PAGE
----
As contribution, the elected member for Mont Buxton, Gervais Henrie, said the bill is another step in the structural reform by the PSB (Public Service Bureau), which started in 2009 and it has to take place, so that we are on par with other countries in the world.

He noted that the bill is removing salary issues from the hands of politicians and putting them into the hands of trusted and independent technicians for better decision-making.

United Seychelles (US) members who spoke on the bill said they support a salary increase for the public service but the bill, however, has no connection with an increase in their salaries but rather to transform its legal status into an administrative one to protect constitutional appointees. 

US proportionate member, Hon. Wallace Cosgrow, said the bill has nothing to do with the increase in salaries for the public sector but rather to remove the government’s obligation to legally implement the increase and to pass it on to be administered by the Public Service Bureau to ensure that no oversights can take place.

He added that the bill is not to the benefit of other ordinary public servants as they will not see the real increase in salary given the way the formula for the increase has been drafted.

Elected member for Inner Islands, Rocky Uranie, said the bill has been rushed through, without taking into account the protection of the public servants given the fact that sections in the law that protect their rights for a decent salary, have been removed from them and placed in the hands of a few people.

US elected member for Baie St Anne Praslin, Churchill Gill, said he is not against the 10% increase in salary, but only wanted to know what is entailed in the policy and structure in place given that the information is not available for a constructive debate.

He noted that while most of the workers on the island of Praslin are in the private sector, government should start holding conversations with the sector to come to some conclusion for some benefit for that category of workers.

In his presentation, US proportionate member Hon. Johan Loze said the bill is only to protect the constitutional appointees rather than the public servants.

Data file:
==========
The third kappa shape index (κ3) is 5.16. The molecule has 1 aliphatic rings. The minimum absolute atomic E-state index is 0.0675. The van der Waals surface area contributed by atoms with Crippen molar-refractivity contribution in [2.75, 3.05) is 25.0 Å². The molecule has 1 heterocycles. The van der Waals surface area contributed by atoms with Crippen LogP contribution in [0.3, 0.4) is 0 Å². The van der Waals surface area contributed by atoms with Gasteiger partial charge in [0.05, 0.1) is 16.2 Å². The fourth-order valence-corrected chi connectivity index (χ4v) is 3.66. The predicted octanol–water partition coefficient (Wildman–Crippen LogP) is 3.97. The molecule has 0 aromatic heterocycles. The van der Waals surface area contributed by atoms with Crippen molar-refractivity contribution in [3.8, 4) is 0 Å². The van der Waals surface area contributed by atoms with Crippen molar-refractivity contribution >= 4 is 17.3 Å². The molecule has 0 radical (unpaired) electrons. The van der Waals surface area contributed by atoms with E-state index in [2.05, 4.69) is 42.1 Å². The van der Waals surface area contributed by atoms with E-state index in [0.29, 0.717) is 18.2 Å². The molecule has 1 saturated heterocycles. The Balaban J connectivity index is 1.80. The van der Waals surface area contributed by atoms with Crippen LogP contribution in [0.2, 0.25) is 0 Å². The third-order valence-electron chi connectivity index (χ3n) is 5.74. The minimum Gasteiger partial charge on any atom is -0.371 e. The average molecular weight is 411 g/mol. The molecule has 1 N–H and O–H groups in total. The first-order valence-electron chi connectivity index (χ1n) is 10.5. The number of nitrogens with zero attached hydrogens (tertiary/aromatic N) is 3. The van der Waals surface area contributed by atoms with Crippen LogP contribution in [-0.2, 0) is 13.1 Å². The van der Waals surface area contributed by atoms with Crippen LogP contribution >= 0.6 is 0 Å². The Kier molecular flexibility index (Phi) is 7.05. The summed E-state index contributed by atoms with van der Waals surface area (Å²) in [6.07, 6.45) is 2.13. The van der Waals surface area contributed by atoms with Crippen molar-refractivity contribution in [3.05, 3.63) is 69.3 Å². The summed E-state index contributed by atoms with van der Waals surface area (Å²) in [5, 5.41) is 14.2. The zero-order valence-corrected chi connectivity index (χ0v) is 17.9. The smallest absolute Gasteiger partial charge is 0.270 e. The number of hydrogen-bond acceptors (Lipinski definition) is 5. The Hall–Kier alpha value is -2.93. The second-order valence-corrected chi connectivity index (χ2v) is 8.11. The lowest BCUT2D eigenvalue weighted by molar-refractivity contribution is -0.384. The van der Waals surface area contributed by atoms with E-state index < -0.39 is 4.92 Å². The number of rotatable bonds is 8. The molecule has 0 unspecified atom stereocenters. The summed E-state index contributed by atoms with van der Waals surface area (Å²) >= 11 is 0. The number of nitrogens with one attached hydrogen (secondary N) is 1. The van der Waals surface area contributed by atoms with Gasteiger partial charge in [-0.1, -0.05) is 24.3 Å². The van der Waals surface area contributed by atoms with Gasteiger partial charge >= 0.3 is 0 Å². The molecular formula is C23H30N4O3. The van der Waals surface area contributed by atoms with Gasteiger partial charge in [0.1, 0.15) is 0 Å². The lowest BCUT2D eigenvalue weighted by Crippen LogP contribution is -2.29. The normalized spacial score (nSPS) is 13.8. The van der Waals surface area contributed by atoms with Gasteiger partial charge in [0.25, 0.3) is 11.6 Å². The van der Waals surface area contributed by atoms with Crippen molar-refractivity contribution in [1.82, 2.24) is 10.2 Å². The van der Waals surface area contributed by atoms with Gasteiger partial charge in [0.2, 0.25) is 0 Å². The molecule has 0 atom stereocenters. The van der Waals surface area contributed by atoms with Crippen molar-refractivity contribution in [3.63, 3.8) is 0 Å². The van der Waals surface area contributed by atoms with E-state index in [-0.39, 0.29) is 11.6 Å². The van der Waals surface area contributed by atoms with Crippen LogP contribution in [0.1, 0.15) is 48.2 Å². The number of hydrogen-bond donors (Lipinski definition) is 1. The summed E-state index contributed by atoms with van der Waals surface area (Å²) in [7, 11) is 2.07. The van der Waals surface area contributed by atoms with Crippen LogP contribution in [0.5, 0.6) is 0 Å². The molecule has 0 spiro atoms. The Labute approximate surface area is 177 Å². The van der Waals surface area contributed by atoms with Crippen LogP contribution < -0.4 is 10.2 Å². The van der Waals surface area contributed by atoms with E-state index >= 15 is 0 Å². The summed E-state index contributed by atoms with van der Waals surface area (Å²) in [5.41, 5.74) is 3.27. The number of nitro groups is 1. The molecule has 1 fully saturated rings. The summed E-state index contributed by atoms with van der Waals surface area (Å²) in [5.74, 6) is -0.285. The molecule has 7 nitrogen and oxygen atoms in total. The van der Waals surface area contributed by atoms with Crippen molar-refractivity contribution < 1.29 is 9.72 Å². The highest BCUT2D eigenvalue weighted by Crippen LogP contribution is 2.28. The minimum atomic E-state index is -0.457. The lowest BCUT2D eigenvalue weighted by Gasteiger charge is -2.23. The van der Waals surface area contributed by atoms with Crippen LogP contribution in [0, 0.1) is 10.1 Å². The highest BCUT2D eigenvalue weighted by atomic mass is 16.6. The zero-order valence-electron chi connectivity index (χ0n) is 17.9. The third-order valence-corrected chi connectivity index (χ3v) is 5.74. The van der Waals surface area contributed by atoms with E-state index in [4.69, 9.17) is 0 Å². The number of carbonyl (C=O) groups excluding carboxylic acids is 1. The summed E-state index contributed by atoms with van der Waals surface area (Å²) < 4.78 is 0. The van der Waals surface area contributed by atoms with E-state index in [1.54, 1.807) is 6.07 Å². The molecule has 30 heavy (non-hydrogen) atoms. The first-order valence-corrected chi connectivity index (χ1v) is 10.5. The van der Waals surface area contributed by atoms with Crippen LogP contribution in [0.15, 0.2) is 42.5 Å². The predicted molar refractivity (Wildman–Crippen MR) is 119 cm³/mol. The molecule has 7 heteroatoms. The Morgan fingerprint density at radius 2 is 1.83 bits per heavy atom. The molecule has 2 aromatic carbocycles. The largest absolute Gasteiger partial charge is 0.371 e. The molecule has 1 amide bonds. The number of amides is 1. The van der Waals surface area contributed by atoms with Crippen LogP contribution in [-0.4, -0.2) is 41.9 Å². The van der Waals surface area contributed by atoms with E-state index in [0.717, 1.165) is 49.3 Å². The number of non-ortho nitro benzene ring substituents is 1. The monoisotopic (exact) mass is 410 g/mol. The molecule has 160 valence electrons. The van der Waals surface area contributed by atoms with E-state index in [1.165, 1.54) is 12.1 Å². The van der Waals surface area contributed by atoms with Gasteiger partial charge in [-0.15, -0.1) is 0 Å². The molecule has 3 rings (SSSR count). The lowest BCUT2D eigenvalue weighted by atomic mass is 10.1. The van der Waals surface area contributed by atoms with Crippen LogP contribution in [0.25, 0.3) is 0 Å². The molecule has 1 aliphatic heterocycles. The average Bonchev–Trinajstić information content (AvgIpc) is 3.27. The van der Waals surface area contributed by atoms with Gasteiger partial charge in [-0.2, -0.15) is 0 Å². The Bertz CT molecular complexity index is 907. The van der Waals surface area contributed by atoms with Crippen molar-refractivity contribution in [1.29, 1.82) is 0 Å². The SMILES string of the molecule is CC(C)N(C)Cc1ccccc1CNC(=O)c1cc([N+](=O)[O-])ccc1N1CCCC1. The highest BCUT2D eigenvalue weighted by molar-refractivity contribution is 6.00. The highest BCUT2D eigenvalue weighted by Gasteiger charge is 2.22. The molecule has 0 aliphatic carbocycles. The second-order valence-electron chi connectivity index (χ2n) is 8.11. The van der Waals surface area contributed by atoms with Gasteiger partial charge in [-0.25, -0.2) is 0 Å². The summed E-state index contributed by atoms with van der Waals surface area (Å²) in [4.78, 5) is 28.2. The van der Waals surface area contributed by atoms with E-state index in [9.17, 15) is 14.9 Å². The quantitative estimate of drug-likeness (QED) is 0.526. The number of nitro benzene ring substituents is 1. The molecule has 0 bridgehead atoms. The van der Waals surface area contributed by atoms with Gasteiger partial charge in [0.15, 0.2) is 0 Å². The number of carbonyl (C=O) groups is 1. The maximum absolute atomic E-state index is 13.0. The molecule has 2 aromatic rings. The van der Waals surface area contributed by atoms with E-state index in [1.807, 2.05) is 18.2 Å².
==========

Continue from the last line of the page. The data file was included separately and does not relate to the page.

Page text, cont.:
He noted that provision for the protection of salaries of the lower paid public servants has been removed, giving the opportunity to just widen the salary gap between the lower and those at the top.

Deliberating on some points in his concluding remarks, Vice-President Afif, who thanked all the members who supported the bill, said the amendment will help remove politics when dealing with salary issues.

He said as has been done in the past with the involvement of the National Assembly, the oversight on salary structure and policy will continue even though the bill will be administered by the PSB which is part of the executive.

He noted that apart from overtime allowance, all other allowances are subject to tax but based on the new amendment, public service workers will end up with more money in their pockets

Vice-President Afif made it clear that while public service sector employees will be benefiting from a salary increase, a reduction in electricity and fuel costs, among other measures in place, are contributing to get workers to make some savings.

He added that the amendment has also made it possible for lower income earners in the public sector to access higher loans from their respective banks.

He noted that the amendment for the salary grid was not an initiative of government but that of technicians who are well versed in the country’s salary structure and policy.

VP Afif stated that while he acknowledges that the private sector is doing a lot for its workers, he is however, encouraging the same sector to follow the initiative taken by government to increase salaries of their workers.

Leader of the opposition, Sebastien Pillay, did not form part of the discussion yesterday as he was banned for one session on the grounds of misconduct the day before.


Patrick Joubert